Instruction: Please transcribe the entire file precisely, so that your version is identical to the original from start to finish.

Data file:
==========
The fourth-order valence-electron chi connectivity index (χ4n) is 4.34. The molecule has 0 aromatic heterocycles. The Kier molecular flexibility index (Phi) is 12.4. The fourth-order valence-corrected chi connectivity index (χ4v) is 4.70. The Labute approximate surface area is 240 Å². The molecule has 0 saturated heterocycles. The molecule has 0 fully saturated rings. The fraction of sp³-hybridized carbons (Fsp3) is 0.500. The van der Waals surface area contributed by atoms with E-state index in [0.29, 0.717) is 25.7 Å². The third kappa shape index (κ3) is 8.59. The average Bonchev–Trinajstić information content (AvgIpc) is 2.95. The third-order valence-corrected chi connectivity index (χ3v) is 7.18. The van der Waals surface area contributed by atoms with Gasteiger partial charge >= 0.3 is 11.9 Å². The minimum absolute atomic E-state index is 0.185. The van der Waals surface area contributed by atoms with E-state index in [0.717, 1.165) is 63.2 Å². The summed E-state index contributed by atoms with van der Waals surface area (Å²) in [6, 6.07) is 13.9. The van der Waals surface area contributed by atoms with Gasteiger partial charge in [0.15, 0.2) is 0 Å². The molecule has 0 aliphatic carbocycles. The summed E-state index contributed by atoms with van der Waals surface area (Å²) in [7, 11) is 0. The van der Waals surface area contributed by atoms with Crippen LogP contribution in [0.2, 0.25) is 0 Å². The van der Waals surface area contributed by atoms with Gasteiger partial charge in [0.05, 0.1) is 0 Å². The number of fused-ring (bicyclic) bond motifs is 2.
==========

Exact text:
The fourth-order valence-electron chi connectivity index (χ4n) is 4.34. The molecule has 0 aromatic heterocycles. The Kier molecular flexibility index (Phi) is 12.4. The fourth-order valence-corrected chi connectivity index (χ4v) is 4.70. The Labute approximate surface area is 240 Å². The molecule has 0 saturated heterocycles. The molecule has 0 fully saturated rings. The fraction of sp³-hybridized carbons (Fsp3) is 0.500. The van der Waals surface area contributed by atoms with E-state index in [0.29, 0.717) is 25.7 Å². The third kappa shape index (κ3) is 8.59. The average Bonchev–Trinajstić information content (AvgIpc) is 2.95. The third-order valence-corrected chi connectivity index (χ3v) is 7.18. The van der Waals surface area contributed by atoms with Gasteiger partial charge >= 0.3 is 11.9 Å². The minimum absolute atomic E-state index is 0.185. The van der Waals surface area contributed by atoms with E-state index in [0.717, 1.165) is 63.2 Å². The summed E-state index contributed by atoms with van der Waals surface area (Å²) in [6, 6.07) is 13.9. The van der Waals surface area contributed by atoms with Gasteiger partial charge in [0.15, 0.2) is 0 Å². The molecule has 0 aliphatic carbocycles. The summed E-state index contributed by atoms with van der Waals surface area (Å²) in [7, 11) is 0. The van der Waals surface area contributed by atoms with Crippen LogP contribution in [0.2, 0.25) is 0 Å². The van der Waals surface area contributed by atoms with Gasteiger partial charge in [0.05, 0.1) is 0 Å². The number of fused-ring (bicyclic) bond motifs is 2.